ArrowArtboardCreated with Sketch.Title ChevronTitle ChevronEye IconIcon FacebookIcon LinkedinIcon Mail ContactPath LayerIcon MailPositive ArrowIcon PrintSite TitleTitle ChevronIcon Twitter
International relations

Modi and Khan spar over Kashmir in national day speeches

Indian leader claims achievement while Pakistani side declares readiness to fight

Indian Prime Minister Narendra Modi, left, and Pakistani counterpart Imran Khan deliver Independence Day speeches in their respective countries.   © Reuters

NEW DELHI -- The leaders of India and Pakistan amplified their rhetoric over the divided region of Kashmir in Independence Day speeches this week, portending higher tensions following Delhi's revocation of the Indian-controlled side's long-held autonomy.

In his 92-minute speech here Thursday marking the anniversary of independence from British colonial rule, Indian Prime Minister Narendra Modi made no direct mention of Pakistan, which has denounced Delhi's move on Kashmir.

But he justified the decision, saying the autonomy had "aggravated separatism and given birth to terrorism," as well as "strengthened the foundations of corruption." Delhi has long accused Pakistan of promoting terrorism.

This followed a warning from Modi's Pakistani counterpart over Kashmir, a flashpoint in relations between the nuclear-armed neighbors.

"This is my message to you: you take action and every brick will be countered with a stone," Prime Minister Imran Khan said in a speech Wednesday marking Pakistan's Independence Day.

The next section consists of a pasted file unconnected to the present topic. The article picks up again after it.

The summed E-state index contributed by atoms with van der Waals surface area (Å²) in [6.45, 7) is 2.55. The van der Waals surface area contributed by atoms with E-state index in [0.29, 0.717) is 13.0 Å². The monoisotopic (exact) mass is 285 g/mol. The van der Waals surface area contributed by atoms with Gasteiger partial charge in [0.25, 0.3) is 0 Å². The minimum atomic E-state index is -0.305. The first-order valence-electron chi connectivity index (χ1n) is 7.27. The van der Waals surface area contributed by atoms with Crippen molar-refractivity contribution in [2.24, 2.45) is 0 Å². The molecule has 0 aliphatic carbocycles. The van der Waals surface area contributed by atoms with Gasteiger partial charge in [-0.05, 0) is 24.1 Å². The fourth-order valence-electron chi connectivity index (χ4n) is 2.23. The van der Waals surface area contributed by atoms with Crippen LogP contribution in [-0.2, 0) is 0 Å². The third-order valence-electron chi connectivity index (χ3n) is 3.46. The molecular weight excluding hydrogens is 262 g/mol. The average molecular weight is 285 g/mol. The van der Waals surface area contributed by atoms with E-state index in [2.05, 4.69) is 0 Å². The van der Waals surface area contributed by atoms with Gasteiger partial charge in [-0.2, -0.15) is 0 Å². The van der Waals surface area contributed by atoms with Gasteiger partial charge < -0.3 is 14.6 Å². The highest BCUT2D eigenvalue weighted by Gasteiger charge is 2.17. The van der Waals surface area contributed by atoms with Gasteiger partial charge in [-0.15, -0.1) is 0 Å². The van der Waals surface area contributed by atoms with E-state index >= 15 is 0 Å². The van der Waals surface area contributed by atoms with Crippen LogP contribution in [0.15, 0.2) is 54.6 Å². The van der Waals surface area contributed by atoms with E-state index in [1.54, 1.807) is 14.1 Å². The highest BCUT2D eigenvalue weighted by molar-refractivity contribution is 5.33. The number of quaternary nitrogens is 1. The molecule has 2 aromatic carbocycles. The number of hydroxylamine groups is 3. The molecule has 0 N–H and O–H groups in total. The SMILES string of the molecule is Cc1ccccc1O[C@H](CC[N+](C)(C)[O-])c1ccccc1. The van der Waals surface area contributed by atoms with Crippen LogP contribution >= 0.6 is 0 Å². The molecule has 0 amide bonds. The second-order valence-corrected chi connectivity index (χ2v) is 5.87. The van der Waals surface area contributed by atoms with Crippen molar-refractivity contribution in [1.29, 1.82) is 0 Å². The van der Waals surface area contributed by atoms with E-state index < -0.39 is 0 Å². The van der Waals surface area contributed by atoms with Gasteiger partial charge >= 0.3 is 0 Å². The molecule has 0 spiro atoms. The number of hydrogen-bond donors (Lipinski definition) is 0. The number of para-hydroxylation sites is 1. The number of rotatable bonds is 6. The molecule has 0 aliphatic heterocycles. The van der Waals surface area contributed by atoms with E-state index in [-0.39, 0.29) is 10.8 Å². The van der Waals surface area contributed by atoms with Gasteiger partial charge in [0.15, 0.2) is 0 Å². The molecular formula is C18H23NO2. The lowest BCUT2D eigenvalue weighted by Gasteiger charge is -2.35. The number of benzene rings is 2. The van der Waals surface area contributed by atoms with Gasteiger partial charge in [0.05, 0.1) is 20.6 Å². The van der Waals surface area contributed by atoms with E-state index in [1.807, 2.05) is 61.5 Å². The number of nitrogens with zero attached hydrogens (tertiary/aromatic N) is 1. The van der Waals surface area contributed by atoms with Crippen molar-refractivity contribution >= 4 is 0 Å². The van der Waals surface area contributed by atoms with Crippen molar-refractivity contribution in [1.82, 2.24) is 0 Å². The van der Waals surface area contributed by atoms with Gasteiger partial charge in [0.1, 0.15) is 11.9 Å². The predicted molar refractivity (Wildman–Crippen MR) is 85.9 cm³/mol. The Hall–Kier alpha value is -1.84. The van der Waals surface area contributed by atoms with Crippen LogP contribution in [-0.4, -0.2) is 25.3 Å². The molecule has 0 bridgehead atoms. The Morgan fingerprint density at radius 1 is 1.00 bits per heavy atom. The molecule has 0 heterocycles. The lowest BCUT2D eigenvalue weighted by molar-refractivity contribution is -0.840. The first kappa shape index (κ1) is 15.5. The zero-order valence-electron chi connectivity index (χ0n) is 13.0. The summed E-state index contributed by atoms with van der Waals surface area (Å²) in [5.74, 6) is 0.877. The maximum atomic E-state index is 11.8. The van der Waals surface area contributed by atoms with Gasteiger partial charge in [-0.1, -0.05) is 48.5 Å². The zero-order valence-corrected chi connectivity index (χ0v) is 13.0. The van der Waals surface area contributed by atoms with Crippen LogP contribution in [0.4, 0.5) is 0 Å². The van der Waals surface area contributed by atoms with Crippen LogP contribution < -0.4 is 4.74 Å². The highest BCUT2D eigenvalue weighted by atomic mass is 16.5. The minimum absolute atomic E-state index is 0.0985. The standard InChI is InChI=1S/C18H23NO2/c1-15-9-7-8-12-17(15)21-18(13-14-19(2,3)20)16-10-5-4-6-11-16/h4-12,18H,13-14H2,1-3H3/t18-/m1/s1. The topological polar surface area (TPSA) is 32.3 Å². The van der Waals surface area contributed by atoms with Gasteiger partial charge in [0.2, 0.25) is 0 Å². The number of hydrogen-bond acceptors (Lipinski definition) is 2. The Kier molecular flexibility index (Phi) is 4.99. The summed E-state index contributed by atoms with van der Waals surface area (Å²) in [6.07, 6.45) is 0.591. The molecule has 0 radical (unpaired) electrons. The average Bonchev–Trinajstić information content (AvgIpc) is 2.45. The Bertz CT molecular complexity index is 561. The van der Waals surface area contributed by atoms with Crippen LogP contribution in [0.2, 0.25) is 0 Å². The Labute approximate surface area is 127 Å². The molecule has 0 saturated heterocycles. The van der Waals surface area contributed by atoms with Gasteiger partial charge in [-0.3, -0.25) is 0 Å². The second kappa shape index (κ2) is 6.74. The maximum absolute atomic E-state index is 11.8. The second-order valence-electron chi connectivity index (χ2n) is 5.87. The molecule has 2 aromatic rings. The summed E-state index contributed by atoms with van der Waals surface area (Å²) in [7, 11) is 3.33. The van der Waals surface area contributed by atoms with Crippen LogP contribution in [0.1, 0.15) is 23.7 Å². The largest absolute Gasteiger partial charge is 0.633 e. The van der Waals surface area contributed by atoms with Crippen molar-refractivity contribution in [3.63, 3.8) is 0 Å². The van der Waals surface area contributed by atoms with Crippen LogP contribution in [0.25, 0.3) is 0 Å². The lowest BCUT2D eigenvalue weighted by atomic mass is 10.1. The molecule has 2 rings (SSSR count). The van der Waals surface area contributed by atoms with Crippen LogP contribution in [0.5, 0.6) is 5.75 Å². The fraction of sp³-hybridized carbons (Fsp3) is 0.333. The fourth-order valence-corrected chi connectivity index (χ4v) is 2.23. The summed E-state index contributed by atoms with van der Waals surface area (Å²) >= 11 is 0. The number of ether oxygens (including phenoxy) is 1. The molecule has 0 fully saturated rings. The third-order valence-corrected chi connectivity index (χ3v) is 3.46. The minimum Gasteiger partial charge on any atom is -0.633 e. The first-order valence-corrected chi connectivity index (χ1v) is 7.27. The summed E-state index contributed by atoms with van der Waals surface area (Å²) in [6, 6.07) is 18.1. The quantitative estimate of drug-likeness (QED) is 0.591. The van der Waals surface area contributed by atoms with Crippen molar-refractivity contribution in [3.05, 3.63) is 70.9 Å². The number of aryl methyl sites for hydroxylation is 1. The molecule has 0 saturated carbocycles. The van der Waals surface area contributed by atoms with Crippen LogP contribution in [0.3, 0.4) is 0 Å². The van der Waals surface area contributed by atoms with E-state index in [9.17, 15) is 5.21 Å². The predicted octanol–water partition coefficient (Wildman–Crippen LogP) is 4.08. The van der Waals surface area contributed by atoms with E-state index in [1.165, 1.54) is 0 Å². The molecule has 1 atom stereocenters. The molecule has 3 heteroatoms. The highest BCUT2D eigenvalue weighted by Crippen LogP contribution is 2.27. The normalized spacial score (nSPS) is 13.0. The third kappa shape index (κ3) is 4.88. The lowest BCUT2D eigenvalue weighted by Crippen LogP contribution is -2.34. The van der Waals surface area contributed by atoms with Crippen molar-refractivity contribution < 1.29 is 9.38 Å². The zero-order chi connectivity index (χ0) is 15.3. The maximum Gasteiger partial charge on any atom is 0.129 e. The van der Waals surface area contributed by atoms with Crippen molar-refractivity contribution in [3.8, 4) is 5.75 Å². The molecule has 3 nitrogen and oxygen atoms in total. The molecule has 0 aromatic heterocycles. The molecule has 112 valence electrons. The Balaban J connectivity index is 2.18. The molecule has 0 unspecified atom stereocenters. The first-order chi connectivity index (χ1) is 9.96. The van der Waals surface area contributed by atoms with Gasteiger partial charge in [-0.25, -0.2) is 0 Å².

"The army is prepared; not just the army but the entire nation will fight alongside our military," Khan said, according to local media.

Modi, whose Hindu nationalist Bharatiya Janata Party won spring legislative elections by a wide margin, also revealed plans for a military reorganization to create a central body to coordinate India's army, navy and air force.

"Today we are emphasizing peace and security along with development," he said.

Modi touted the ending of Jammu and Kashmir's special status, which had been guaranteed under India's constitution, as a significant achievement.

"The work that was not done in the last 70 years has been accomplished within 70 days after this new government came to power," he said.

Tensions flared in military action over the region in February, when India conducted airstrikes on the Pakistani side in response to a suicide bombing targeting Indian troops.

India and Pakistan have fought over Kashmir since the partitioning of India when it gained independence in 1947. They went to war over the disputed territory in 1965 and again in 1971.

Sponsored Content

About Sponsored Content This content was commissioned by Nikkei's Global Business Bureau.

You have {{numberArticlesLeft}} free article{{numberArticlesLeft-plural}} left this monthThis is your last free article this month

Stay ahead with our exclusives on Asia;
the most dynamic market in the world.

Stay ahead with our exclusives on Asia

Get trusted insights from experts within Asia itself.

Get trusted insights from experts
within Asia itself.

Get Unlimited access

You have {{numberArticlesLeft}} free article{{numberArticlesLeft-plural}} left this month

This is your last free article this month

Stay ahead with our exclusives on Asia; the most
dynamic market in the world
.

Get trusted insights from experts
within Asia itself.

Try 3 months for $9

Offer ends April 30th

Your trial period has expired

You need a subscription to...

  • Read all stories with unlimited access
  • Use our mobile and tablet apps
See all offers and subscribe

Your full access to the Nikkei Asian Review has expired

You need a subscription to:

  • Read all stories with unlimited access
  • Use our mobile and tablet apps
See all offers
NAR on print phone, device, and tablet media